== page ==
At times twitter feels like some demonic binary beast. An imaginary world full of traffic flow, night and day, as phantoms pass by catching the odd glance or, every now and then, stopping to take a longer look. As in any real world twitter has many rules, some are obvious others unique to its world. There are places to go and shadows to avoid.

Firstly, this is not going to be some long rant about an argument I know nothing about. I naively stumbled into a twitter row this week. I thought I was handing out some semi-robotic affirmation to someone I have met twice and whose book I have read and respected greatly but, in fact I was walking under a deadfall trap. If I caused offense or upset to @oldandrewuk then I am genuinely sorry. That was not my intention.

The problem is twitter. We treat debate in it as we would the real world but I have found that this is a mistake. This blog is the perfect example. When I press that button to publish this is no longer my ‘free thoughts’ trying to make sense of something. This is no longer a late night conversation or a pub talk where after a fiery row we can all hug. As soon as I press publish I am inviting everyone in to operate on my meaning. “I am not as clever as I think I am” Should be writ large above every laptop.

Twitter can feel like the playground and at times (me included) we are children in this world. Kicking autumn leaves into each other’s faces with robust arguments and quick wit. We seem terrified that a string of 140 characters might leave us in a puddle, our knees bloodied and the laughing stock of the dinner hall. But we still press that button…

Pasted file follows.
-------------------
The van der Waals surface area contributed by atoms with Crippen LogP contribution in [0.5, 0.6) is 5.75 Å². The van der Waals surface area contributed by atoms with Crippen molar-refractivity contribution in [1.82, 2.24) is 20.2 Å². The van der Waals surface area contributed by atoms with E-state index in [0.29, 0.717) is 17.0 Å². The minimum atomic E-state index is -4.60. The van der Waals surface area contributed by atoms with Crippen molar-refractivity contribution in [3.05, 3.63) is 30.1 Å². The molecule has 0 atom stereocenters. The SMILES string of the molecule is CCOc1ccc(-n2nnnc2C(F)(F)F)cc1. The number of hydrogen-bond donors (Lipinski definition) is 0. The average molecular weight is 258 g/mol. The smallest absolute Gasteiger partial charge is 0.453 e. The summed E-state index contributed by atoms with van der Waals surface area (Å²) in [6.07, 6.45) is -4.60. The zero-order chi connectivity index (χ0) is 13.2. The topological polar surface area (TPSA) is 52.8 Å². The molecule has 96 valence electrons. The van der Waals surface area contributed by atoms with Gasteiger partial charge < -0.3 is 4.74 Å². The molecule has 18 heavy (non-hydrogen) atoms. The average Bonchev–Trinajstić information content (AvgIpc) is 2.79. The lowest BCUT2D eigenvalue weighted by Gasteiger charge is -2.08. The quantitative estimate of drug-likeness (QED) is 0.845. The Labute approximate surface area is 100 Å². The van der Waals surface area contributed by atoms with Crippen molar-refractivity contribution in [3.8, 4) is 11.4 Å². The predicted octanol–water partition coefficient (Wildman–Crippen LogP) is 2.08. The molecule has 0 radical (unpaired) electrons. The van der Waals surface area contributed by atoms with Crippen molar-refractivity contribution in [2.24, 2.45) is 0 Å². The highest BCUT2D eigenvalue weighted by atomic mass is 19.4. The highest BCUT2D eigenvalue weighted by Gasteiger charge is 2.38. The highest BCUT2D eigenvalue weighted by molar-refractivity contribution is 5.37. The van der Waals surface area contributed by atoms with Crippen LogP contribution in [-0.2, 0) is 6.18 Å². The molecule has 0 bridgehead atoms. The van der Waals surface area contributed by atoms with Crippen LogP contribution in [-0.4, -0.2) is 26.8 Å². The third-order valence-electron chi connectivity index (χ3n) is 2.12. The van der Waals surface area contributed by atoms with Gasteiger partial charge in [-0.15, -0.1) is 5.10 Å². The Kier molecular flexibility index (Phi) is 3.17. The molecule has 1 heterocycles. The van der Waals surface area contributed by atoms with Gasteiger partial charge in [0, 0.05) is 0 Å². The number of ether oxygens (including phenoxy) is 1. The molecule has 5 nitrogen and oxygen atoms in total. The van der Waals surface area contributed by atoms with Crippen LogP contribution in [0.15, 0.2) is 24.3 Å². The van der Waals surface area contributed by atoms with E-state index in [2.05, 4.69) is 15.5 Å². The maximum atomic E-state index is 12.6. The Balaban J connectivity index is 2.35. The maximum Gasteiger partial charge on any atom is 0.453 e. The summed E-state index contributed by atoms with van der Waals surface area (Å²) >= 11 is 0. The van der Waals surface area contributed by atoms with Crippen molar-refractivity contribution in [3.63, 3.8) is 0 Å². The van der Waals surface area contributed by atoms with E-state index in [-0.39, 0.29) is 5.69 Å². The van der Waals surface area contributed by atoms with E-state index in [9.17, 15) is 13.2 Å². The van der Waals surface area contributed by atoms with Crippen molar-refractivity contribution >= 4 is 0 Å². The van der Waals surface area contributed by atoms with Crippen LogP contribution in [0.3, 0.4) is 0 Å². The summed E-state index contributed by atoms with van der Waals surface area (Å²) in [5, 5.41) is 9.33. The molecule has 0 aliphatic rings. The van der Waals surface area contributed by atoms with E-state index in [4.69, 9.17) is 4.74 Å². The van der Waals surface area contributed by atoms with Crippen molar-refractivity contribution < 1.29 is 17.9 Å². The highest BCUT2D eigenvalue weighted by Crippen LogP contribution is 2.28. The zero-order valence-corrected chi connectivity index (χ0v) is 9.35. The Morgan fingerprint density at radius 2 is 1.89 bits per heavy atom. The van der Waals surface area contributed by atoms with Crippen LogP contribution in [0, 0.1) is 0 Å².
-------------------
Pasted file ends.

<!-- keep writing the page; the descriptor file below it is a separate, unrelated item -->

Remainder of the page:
Can there truly be ‘freedom of thought’ if offense is so easily provoked?

Freedom to say what we want still comes with a price. I like @StarterforFive – it is a good idea but should it be allowed to publish advice that is so clearly offensive to sections of the twitter world? I think it should. I believe in freedom of thought unless it harms another. Harm is a difficult variable to grasp but most advice is on a spectrum, only a small section would cross the line into the extreme, violent, racist, sexist or homophobic realms…

…but, who is the censor?

Ultimately the censor is the person taking responsibility for the posts or tweets. Therefore, @StarterforFive should not be surprised it is getting flak from sections of twitter as I should not be surprised I am blocked by someone who takes offense at my stance.  I would be interested to know where the line is for @StarterforFive? If I wrote that ugly teachers make the best teachers – would that be ok for a 5? What about the best teachers being those that do not have their own children? When is my ‘freedom of thought’ in fact crossing the line? (I don’t believe any of those by the way!). Worse still when does our freedom to express our thoughts suddenly become offensive? I imagine many of the contributors knew how controversial their posts would be. I am still ok with all the posts posted to have happened. I think that they open up debate but what happens when we are back to the playground? Debate is only good if we can engage in it at a level that does not take offence or offer up offence… In that arena twitter is just like a 1950’s icy playground on a dark February morning.